The earliest American patent was granted in 1832, though designs for hanging one’s laundry were likely known in England before then. In 1853, Vermont inventor David M. Smith patented a groundbreaking version of the device that employed two hinged arms, a design that more closely resembles today’s clothespin. These models represent some of the 146 patents between 1852 and 1887.

From the Cooper Hewitt exhibition Tools: Extending Our Reach, until May 25, 2015


Les faïences anciennes & modernes by Auguste Alexandre Mareschal (1874) is one of many books donated by Sarah and Eleanor Hewitt to form the library in the newly created Cooper Union Museum for the Arts of Decoration, which is now the Cooper Hewitt, Smithsonian Design Museum. Faience is a type of ceramics that include majolica and Delftware.

Want to know more about the Hewitt sisters? There’s a two part series on the history of the sisters who founded the first museum dedicated to decorative arts in the United States.

This book is part of a collection of public domain works in our digital library dedicated to hallmarks, factory marks, and other production marks on pottery, silverware, and porcelain.

How does your garden grow? 

Not very tall, if it’s full of dachshunds.

This peculiar illustration comes from the guest book of the Hewitt family, the founders of the Cooper Hewitt, Smithsonian Design Museum. The book spanned more than 50 years and included signatures and more involved artwork and poems.

Lacking context or explanation, “Dachshund Nursery” was probably done by Caroline King Duer, a frequent visitor to the Hewitt’s Ringwood Manor, in 1896. Learn more from cooperhewitt‘s blog.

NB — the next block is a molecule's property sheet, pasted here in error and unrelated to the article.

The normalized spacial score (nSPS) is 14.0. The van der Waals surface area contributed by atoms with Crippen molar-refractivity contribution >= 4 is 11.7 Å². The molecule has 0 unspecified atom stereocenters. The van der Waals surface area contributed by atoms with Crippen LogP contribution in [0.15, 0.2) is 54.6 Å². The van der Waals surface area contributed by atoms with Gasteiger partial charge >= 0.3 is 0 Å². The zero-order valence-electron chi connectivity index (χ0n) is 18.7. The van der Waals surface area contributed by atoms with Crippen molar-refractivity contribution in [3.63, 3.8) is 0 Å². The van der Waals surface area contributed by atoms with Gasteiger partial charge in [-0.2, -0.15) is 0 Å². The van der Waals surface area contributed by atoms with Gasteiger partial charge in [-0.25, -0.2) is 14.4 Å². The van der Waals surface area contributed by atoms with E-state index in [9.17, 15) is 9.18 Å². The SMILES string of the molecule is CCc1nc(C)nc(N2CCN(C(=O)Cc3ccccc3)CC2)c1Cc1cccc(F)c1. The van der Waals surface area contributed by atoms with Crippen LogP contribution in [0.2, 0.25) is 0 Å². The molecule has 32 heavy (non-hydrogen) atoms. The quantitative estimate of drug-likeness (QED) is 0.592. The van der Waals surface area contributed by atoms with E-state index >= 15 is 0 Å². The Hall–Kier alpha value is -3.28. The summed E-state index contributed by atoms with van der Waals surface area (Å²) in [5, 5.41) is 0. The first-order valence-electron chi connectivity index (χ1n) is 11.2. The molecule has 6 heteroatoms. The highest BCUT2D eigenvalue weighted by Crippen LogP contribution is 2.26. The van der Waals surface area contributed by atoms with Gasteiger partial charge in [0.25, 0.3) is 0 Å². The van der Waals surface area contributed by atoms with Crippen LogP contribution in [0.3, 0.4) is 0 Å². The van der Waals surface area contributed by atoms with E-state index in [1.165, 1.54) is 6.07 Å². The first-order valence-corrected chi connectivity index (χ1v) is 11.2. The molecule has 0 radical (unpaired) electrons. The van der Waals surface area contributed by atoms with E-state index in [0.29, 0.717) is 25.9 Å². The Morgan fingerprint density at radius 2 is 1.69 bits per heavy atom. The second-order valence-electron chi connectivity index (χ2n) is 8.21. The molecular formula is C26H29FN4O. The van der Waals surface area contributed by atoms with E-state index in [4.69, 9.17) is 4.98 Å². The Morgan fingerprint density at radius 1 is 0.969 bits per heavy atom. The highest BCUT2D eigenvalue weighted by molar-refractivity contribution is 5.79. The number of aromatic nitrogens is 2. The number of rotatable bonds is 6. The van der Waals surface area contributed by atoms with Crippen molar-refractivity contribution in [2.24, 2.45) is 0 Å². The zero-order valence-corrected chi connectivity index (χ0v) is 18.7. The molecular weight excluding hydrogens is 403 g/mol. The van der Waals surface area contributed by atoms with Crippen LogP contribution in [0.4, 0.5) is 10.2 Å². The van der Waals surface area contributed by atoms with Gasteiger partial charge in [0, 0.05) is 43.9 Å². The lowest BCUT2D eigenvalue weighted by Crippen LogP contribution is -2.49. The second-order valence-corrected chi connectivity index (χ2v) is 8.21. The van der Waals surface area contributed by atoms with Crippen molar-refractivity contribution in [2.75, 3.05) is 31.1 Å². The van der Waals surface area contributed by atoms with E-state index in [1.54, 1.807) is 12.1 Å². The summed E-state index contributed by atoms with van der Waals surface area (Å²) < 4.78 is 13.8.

This wallpaper’s like polka dots. With six legs. 

This design from our @cooperhewitt features a rose chafer beetle, magnified and multiplied for your viewing pleasure. These insects can be toxic to birds and your garden, but Don Flood’s 2016 paper gives them an artistic treatment with Mylar, a mirror-like substance that mimics their naturally iridescent bodies.

While the background is an opaque white, the beetles are printed in translucent color that gives the viewer a hint of the shiny Mylar beneath.


Connecting Collections: Cooper Hewitt

Through March 8th, we will be featuring items from the Vignelli papers that are also in the collections of the Cooper Hewitt, the Smithsonian Design Museum. We are very excited to have the museum director, Caroline Baumann, as our next Design Conversations speaker and wanted to highlight the Vignelli collections connections.

This Knoll Poster designed by Massimo Vignelli has been collected by museums all over the world, including the Vignelli Center for Design Studies and the Cooper-Hewitt. 

See this on the Cooper-Hewitt website:

Because we are home to the Vignellis’ entire professional archives, we have many unique items such as hand drawn sketches, as well as the final pieces. Researchers often come to our archives if they want to learn the story and process behind the designs. Unfortunately we haven’t found any process sketches related to the creation of this poster, but here you can see a sketch of the poster for the book layout for design: Vignelli

Details about Caroline Baumann’s Design Conversations lecture on our website:

Note: This poster is also on view in our galleries!

Knoll International poster
47 1/2” x 32”
FF K, Massimo and Lella Vignelli Papers
Vignelli Center for Design Studies
Rochester, New York

Sketches for design: Vignelli book (circa 1981)
pencil and crayon on paper
14” x 17”
Box 454, Massimo and Lella Vignelli Papers
Vignelli Center for Design Studies
Rochester, New York